Nokia has said that AT&T's decision to award a lucrative Open RAN contract to rival Ericsson will make a dent in its revenues.

In a statement acknowledging the contract, Nokia said that it expects revenue from AT&T in mobile networks to decrease over the next two to three years.

The US operator accounted for five to eight percent of its mobile networks' net sales year-to-date in 2023, Nokia revealed.

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Ericsson's five-year deal to build AT&T's Open RAN network is worth $14 billion.

By the start of 2025, AT&T said it will expand its Open RAN rollout with multiple suppliers including Corning Incorporated, Dell Technologies, Ericsson, Fujitsu, and Intel.

Following the announcement earlier this week, Ericsson's shares jumped by nine percent, while Nokia's dropped by nine percent.

Open RAN promotes a new breed of telecoms kit that allows providers to ‘mix and match’ solutions from multiple vendors, which is impossible with proprietary network equipment.

Nokia said it has made significant progress with its 5G Open RAN market share, reaching 29 percent in Q3, excluding China.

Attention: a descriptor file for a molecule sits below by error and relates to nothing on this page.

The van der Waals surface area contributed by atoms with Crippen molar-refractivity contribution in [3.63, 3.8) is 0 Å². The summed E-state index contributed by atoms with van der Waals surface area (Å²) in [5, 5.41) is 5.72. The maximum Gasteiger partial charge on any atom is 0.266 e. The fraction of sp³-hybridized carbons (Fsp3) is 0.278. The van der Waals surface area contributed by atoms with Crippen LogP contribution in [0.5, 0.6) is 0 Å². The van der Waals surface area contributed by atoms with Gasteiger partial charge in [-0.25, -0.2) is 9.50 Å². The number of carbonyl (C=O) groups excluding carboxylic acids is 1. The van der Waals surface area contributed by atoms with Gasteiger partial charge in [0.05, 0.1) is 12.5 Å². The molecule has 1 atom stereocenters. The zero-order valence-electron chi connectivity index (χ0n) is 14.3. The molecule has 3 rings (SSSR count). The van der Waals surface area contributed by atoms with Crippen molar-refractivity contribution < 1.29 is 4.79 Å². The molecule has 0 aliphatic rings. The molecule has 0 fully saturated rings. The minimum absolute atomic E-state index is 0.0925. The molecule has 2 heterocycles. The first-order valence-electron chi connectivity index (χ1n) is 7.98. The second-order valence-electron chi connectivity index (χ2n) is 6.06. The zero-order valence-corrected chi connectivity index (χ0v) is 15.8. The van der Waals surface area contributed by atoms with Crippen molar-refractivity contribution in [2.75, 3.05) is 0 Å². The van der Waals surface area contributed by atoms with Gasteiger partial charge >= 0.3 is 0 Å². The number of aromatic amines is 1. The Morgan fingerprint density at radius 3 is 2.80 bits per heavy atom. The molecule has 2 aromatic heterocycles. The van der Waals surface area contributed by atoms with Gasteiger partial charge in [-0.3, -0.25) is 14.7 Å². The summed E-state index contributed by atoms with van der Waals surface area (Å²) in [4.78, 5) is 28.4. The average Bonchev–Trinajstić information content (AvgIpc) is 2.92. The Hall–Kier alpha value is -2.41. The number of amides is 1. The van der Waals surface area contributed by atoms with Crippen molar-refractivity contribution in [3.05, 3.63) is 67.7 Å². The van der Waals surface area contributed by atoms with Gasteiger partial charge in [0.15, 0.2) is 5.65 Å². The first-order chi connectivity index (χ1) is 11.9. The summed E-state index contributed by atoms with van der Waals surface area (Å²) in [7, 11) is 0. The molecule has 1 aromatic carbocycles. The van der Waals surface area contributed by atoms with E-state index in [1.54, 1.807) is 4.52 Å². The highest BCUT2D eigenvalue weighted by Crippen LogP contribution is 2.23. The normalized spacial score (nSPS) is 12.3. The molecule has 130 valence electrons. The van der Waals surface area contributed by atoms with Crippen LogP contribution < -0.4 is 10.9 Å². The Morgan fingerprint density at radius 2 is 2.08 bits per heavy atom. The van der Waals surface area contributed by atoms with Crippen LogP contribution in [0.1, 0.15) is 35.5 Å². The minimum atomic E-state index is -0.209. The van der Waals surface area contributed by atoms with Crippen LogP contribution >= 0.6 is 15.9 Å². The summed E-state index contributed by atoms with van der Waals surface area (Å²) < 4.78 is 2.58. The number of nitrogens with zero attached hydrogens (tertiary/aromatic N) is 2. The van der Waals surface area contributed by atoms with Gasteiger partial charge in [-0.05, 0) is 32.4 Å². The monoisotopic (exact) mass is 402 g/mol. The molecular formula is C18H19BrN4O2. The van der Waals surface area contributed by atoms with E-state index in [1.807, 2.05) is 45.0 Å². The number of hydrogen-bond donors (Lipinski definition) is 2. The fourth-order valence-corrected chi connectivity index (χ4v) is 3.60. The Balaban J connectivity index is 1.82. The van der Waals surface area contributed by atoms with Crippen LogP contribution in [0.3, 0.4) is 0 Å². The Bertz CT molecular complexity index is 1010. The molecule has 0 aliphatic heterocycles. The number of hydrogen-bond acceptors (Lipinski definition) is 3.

The company was selected by Japan's NTT Docomo for its 5G Open RAN network earlier this year.

“Whilst the news from AT&T is disappointing, our Mobile Networks business has made significant progress in recent years, increasing our RAN market share and technology leadership," said Pekka Lundmark, president and CEO of Nokia.

"I firmly believe we have the right strategy to create value for our shareholders into the future with opportunities to gain share, diversify our business, and improve our profitability. Mobile Networks are critical to our global connected future and as I have said before the cloud computing and AI revolutions will not materialize without significant investments in networks that have vastly improved capabilities."

In the company's lengthy statement, Nokia said it remains a key partner for AT&T within both its network infrastructure and cloud and network services businesses.

Nokia has previously suffered a setback in 2020, when it lostt out to Samsung Electronics for Verizon's 5G contract, worth $6.64 billion.